The later history of the Bar Convent cannot be read in bricks alone: we rely for the details of family life upon the letters, diaries, account books and other documents stored in the Convent archives. Here, written in fading ink on yellowed paper, are the vows by which the nuns promised lifelong poverty, chastity, obedience and devotion to the care of young people. Here are the copies of the letters written to the General Superior in elegant French, and the wills by which the property was handed on from one Superior to the next, for it was held by individuals until the Convent could become a legal entity. Among the books of customs and rules of office, many written in a stilted style, the researcher is refreshed and delighted to come upon a small black exercise book inscribed “Anecdotes of the Bar from the year 1735.” The title is misleading, for it is largely an inventory of accessions, occasionally with costs, kept by Mother Davies who “took ye office of Procuratress, Nov. ye 13th, 1735.” The torrent of entries provides a fragmented but vivid peep-show into community life two hundred and fifty years ago. Much care was lavished on the chapel, and we read of “2 little images for ye niches of ye Tabernacle,” “the Chapel candlesticks new gilt, 1741,” “a crimson cord and tassel for ye chapel lamp,” and many other embellishments. For the nuns, economy is a dominant note. “Madam Paston's chimney-board” is made into “a table for ye day scholars,” a screen is fashioned from an old pulpit at the cost of 6s 6d, one of the old school benches becomes “a cheese shelf,” and a “tynn case to put candle ends into” is provided. Chairs are constantly re-covered or “new-bottomed” and beds given “new sacking bottoms.” The old tapestry taken from one room is made into “carpits” for another. Bed quilts are made out of old gowns or “vamp'd up of old raggs.” The nearest thing to a new quilt is described as “one side new check, the other old sheet.”

Very properly, the pupils fared better. For “the misses' room” there are purchases of new bed hangings, new bolsters, new testers and new ticks to be filled with feathers purchased from Lincolnshire at 9s 6d a stone. There are chests of drawers for “the high rooms” (still so called) and “a sett of peggs for ye Misses to hang their cloaths on.” In addition to “muggs,” Mother Davies bought the children new Delph tea-porringers at St. Luke's fair, and there were tea-cups with handles and “a China tea-pott” for them, although tea was an expensive luxury. For their recreation, there is a cribbage board, “a swing to rock in,” and a copy of Robinson Crusoe The picture is rounded off by mention of “2 new hooks for ye Shepherdesses” and “a new black bagg for ye King's hair,” which seems to refer to school plays.

Visitors, quaintly described as “strangers” are provided with a set of coffee cups, “a mahoggany tea-tray” and (surprisingly) “an ugly carpit in ye parlor.” In the kitchen quarters the list of accessions included a jack for the stove, “2 flatt irons, 5d,” “a Chocolat Mill,” a new bucket for the well, and innumerable “tubbs” for the brewery, scullery and kitchen. But we learn much more of the activities there from a MS recipe book, tattered and enchanting, dated 1753. In it are described various remedies (“nervis pills,” eye ointment, “receipt for ye kings evil,” etc.) side by side with recipes for Gingerbread, Shrewsbury cakes, orange pudding and damson wine. The cooks must have expended much time and energy for, to take only two examples, the beating up of “best butter” and sugar for Tunbridge Cakes “will be about an hour dooing,” and for Prahsia Cakes they had to take “8 ounces of apricock kernels, blanch em and beat em very fine.”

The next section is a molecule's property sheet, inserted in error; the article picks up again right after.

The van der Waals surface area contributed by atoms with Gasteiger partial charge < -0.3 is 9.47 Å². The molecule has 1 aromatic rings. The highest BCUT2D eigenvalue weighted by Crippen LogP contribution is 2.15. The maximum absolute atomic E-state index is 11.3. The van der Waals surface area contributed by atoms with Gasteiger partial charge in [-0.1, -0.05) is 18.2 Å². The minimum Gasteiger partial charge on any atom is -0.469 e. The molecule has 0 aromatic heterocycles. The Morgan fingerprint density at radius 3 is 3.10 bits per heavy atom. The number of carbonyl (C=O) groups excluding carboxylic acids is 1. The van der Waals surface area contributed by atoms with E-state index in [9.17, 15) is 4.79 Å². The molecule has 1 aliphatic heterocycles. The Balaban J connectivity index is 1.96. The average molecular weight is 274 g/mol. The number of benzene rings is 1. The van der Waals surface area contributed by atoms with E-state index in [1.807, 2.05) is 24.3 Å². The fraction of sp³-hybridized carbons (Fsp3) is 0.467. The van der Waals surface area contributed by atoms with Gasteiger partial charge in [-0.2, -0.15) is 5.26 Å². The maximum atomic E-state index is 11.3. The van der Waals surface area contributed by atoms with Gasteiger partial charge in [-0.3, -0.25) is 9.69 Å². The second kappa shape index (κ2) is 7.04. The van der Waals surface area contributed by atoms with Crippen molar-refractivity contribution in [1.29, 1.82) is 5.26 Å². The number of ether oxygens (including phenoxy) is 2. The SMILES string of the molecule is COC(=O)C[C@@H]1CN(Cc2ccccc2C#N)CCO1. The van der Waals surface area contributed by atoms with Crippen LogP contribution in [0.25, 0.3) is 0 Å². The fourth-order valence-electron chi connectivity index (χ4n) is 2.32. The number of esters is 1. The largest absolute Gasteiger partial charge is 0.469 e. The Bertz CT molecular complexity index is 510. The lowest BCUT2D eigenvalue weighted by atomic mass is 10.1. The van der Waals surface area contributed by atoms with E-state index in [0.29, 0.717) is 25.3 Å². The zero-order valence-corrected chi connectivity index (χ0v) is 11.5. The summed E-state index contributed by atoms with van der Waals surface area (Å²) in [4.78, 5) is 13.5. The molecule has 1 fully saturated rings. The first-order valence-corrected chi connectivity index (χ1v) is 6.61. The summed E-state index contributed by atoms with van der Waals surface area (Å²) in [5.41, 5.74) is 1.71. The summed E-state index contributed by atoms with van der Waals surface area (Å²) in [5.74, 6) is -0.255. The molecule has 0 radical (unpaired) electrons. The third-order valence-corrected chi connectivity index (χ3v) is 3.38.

Out of doors, Mother Davies related that the “little garden” is turned into “a garden of more profit than asparagus was.” The strawberry bed is dug up in “ye great garden” and half of it is planted with raspberrys. The garden walks are “gravelled with rubbag” and “Rose Mary set against all ye Buttresses in ye Garden Wall.” The “Dogg Kennell” is “new roofed for ye young Whelp” and the “Hogg stye” several times improved.

It is strange that this inventory makes no reference to the library. Probably the splendid collection of some 2,000 books dating from the sixteenth, seventeenth and eighteenth centuries was built up during the more prosperous years of the late eighteenth century. But there is evidence that some of the volumes were in the possession of the earliest members.

There is no shortage of later customs books, indicating how the community lived in the early and mid-nineteenth century. But they strike a sad note to those who admire the robust spirit of the earlier generations, for in them the Bar Convent seems to have suffered a change of identity. The advent of French emigré priests brought in Jansenistic ideas, and at the same time all contact with the Institute in Italy and Germany was severed by the Revolutionary and Napoleonic Wars. Totally isolated, the community allowed an enclosed, monastic style of life, for which they were altogether unsuited and which they did not understand, to be imposed upon them. A single entry from some nineteenth century rules of office for the portress makes the point. “As soon as she hears the bell ring,” it reads, “she must hasten to the gate and dispatch those of a different sex with as few words as possible.” This is a far cry from the days of Mother Eleonora Clifton who, in the mid-eighteenth century, used to run a kind of clinic in the Convent porch for all the sick and unfortunate of the neighbourhood and who even received an offer of his hand in marriage from a young workman whose damaged leg she had bound up. “I am much obliged to you, sir,” she replied, “but I am already engaged.”

The story of how the Bar Convent recovered its freedom belongs to the story of the Institute in general, and is too long to be told here.